The Cajuns have been an officially recognized national ethnic group since 1980. They comprise a large percentage of south Louisiana's population and neighboring parts of Texas. They are descendants of Acadian exiles (plus other ethnic groups they intermarried with), French-speaking Catholics who were kicked out of Canada (present-day Nova Scotia, New Brunswick, Prince Edward Island) by the Protestant English in the mid 18th century, and migrated to the French territory of Louisiana. Cajun music typically features a fiddle and accordion. Traditional Cajun and zydeco bands sing in a French dialect. But to attract wider audiences, both groups are singing more and more in English.

Cajun dances are the Cajun waltz, the Cajun two-step and the Cajun jitterbug. While the first two might be slow, elegant and straight upper body, zydeco is typically fast-tempoed and earthy, with lots of swiveling hips and fancy footwork. For this reason, the more sensual zydeco has eclipsed Cajun in popularity; thus, Cajun bands have incorporated zydeco rhythms into their repertoire. Both cultures converge in south Louisiana, with the city of Lafayette, about two hours west of New Orleans, as the official epicenter of Acadiana. French is indeed spoken here, as "Louisiane Toujours!" signs attest.

Selikson gives a one-hour dance lesson before each event, but even without much knowledge of the dance steps, people easily mix and mingle. "They are really fun events," said Selikson. "People change partners and ask people they don't know to dance. A number of my friends met their mates at the dances, found love and got married."

And Connolly's, near Times Square, is the perfect venue declared Selikson. "It is a beautiful restaurant with a great floor of sprung wood which was made for dancing, a rarity for a bar in the city," she stated. "It has a top-level sound system, a great reasonably priced dinner menu and a full bar. You can come to watch, come for dinner or dance. You can play out the evening however you want."

Or as they say in Bayou country, "Laissez les bons temps rouler." Let the good times roll.

Connolly's, 121 West 45th Street between Sixth and Broadway, 3rd floor. Telephone: 212-597-5126. Upcoming dances: Sunday, March 29, 7 pm – Dwight Carrier & the Zydeco Ro Dogs, $22; Saturday, April 18, 8 pm – Johnny Ace & Sidewalk Zydeco, $20; Saturday, May 2, 8 pm – Leroy Thomas & the Zydeco Roadrunners, $22. Dance lesson one hour prior to band. For additional information: www.LetsZydeco.com; zydecolaura@hotmail.com; or Laura: 212-685-7597.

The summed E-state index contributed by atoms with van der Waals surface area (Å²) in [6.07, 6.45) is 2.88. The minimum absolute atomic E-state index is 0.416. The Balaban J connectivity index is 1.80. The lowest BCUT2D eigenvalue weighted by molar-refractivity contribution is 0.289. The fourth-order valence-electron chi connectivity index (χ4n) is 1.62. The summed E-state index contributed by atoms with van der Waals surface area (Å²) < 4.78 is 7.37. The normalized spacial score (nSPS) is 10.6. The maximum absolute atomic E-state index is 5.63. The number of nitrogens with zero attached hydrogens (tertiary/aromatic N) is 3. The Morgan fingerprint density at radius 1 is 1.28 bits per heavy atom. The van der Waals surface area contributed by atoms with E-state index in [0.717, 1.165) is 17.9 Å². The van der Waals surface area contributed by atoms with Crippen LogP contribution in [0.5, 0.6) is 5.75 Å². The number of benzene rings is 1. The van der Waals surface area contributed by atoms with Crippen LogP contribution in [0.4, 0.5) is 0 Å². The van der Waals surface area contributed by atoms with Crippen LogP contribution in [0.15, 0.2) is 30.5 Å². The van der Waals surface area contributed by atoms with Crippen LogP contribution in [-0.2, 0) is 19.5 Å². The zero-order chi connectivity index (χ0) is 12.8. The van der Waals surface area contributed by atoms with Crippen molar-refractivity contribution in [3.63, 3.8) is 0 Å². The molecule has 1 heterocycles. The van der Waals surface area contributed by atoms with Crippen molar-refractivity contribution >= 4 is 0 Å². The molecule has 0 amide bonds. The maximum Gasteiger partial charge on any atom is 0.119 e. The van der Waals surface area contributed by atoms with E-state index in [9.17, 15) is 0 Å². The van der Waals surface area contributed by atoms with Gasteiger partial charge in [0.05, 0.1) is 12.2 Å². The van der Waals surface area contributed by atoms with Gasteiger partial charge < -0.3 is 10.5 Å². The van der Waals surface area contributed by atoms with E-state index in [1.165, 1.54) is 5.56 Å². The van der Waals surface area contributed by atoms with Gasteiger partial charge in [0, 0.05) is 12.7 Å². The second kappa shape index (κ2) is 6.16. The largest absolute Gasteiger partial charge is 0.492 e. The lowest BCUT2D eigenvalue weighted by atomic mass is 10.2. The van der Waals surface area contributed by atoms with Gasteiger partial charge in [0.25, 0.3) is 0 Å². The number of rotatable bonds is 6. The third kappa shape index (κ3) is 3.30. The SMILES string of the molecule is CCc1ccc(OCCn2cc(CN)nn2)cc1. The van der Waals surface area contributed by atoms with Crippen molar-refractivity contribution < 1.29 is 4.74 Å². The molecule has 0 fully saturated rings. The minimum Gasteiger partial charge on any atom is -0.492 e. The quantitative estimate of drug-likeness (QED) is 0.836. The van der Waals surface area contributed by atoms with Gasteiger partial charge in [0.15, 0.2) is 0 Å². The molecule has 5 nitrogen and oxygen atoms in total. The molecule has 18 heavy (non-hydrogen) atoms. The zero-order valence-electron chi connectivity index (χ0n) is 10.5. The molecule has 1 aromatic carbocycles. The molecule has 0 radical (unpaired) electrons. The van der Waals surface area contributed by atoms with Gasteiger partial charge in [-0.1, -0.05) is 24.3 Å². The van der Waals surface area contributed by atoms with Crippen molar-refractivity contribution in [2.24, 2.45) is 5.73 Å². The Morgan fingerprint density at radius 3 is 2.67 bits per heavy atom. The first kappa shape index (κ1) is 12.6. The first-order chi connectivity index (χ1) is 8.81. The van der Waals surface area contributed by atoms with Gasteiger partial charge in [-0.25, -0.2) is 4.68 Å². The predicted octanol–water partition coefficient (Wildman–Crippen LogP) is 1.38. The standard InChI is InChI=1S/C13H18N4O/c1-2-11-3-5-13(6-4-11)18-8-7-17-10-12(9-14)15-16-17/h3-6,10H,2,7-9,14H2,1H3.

The photos below are from several Let's Zydeco and Cajun parties.

Curley Taylor & Zydeco Trouble
"Top Live Show in New York" ... TIME OUT NY

Photo © & courtesy of Steve Harris


Zydeco dancing

Photo © & courtesy of Steve Harris


Zydeco dancing

Photo © & courtesy of Steve Harris


Zydeco dancing

Photo © & courtesy of Steve Harris


Curley Taylor plays at Connolly's with his Louisiana Band Zydeco Trouble

Photo © & courtesy of Steve Harris


Zydeco dancing

Photo © & courtesy of Steve Harris


Joel Savoy plays the fiddle with his famous family

Photo © & courtesy of Steve Harris


Zydeco dancing

Photo © & courtesy of Steve Harris


Zydeco dancing

Photo © & courtesy of Steve Harris


Zydeco dancing

Photo © & courtesy of Steve Harris


The world renowned SAVOY CAJUN BAND playing at Connollys, with Cajun dancing in the forefront.

Photo © & courtesy of Steve Harris


Zydeco dancing

Photo © & courtesy of Steve Harris


CONNOLLY'S on 45th Street, near Times Square
Connolly's is a beautiful restaurant with a full bar,
top of the line sound system,
and an amazing sprung wooden dance floor —
one of the best in NYC — a floor made for dancers!

Photo © & courtesy of Steve Harris


Laura Selikson, promoter of LETS ZYDECO
with The Curley Taylor Band at Connolly's

Photo © & courtesy of Steve Harris